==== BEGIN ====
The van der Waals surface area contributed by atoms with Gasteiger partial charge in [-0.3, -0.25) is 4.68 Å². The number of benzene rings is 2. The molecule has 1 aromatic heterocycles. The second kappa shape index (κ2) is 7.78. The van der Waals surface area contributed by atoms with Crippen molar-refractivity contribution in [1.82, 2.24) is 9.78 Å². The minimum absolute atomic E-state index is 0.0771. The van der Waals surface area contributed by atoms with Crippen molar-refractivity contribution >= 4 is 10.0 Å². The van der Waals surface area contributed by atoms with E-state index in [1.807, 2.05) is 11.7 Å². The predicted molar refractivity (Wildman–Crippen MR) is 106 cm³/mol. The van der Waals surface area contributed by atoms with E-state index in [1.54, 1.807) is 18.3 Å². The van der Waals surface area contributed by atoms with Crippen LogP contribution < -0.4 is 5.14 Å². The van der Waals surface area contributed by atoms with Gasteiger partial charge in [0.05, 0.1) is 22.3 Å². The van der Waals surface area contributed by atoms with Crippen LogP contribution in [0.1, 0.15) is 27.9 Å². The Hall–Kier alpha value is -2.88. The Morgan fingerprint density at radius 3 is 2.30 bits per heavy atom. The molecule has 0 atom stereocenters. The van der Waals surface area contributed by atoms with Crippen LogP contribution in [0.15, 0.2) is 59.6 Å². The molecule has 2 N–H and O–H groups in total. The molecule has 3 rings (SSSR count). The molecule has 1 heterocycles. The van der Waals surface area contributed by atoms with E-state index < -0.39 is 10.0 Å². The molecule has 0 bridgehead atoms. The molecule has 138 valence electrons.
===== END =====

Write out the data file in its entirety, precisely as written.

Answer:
The van der Waals surface area contributed by atoms with Gasteiger partial charge in [-0.3, -0.25) is 4.68 Å². The number of benzene rings is 2. The molecule has 1 aromatic heterocycles. The second kappa shape index (κ2) is 7.78. The van der Waals surface area contributed by atoms with Crippen molar-refractivity contribution in [1.82, 2.24) is 9.78 Å². The minimum absolute atomic E-state index is 0.0771. The van der Waals surface area contributed by atoms with Crippen molar-refractivity contribution >= 4 is 10.0 Å². The van der Waals surface area contributed by atoms with E-state index in [1.807, 2.05) is 11.7 Å². The predicted molar refractivity (Wildman–Crippen MR) is 106 cm³/mol. The van der Waals surface area contributed by atoms with E-state index in [1.54, 1.807) is 18.3 Å². The van der Waals surface area contributed by atoms with Crippen LogP contribution < -0.4 is 5.14 Å². The van der Waals surface area contributed by atoms with Gasteiger partial charge in [0.05, 0.1) is 22.3 Å². The van der Waals surface area contributed by atoms with Crippen LogP contribution in [0.1, 0.15) is 27.9 Å². The Hall–Kier alpha value is -2.88. The Morgan fingerprint density at radius 3 is 2.30 bits per heavy atom. The molecule has 0 atom stereocenters. The van der Waals surface area contributed by atoms with Crippen LogP contribution in [0.15, 0.2) is 59.6 Å². The molecule has 2 N–H and O–H groups in total. The molecule has 3 rings (SSSR count). The molecule has 1 heterocycles. The van der Waals surface area contributed by atoms with E-state index < -0.39 is 10.0 Å². The molecule has 0 bridgehead atoms. The molecule has 138 valence electrons.